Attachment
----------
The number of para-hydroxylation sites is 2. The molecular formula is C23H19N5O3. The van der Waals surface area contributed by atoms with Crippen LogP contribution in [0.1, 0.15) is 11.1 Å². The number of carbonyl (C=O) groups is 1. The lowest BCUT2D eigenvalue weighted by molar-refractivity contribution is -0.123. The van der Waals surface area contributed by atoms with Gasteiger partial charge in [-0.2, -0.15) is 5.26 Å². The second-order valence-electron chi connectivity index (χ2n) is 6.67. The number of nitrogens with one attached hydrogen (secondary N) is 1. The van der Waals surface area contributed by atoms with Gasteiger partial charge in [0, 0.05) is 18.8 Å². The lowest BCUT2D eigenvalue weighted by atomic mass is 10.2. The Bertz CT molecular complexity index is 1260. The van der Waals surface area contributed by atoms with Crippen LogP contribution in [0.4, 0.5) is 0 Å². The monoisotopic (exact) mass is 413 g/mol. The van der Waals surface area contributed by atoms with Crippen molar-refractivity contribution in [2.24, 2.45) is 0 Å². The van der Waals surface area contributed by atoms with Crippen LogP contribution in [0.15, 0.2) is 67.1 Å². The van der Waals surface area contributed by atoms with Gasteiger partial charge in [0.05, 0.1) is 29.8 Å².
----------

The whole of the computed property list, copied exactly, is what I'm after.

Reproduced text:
The number of para-hydroxylation sites is 2. The molecular formula is C23H19N5O3. The van der Waals surface area contributed by atoms with Crippen LogP contribution in [0.1, 0.15) is 11.1 Å². The number of carbonyl (C=O) groups is 1. The lowest BCUT2D eigenvalue weighted by molar-refractivity contribution is -0.123. The van der Waals surface area contributed by atoms with Gasteiger partial charge in [-0.2, -0.15) is 5.26 Å². The second-order valence-electron chi connectivity index (χ2n) is 6.67. The number of nitrogens with one attached hydrogen (secondary N) is 1. The van der Waals surface area contributed by atoms with Gasteiger partial charge in [0, 0.05) is 18.8 Å². The lowest BCUT2D eigenvalue weighted by atomic mass is 10.2. The Bertz CT molecular complexity index is 1260. The van der Waals surface area contributed by atoms with Crippen LogP contribution in [0.4, 0.5) is 0 Å². The monoisotopic (exact) mass is 413 g/mol. The van der Waals surface area contributed by atoms with Crippen molar-refractivity contribution in [2.24, 2.45) is 0 Å². The van der Waals surface area contributed by atoms with Crippen LogP contribution in [0.15, 0.2) is 67.1 Å². The van der Waals surface area contributed by atoms with Gasteiger partial charge in [0.05, 0.1) is 29.8 Å².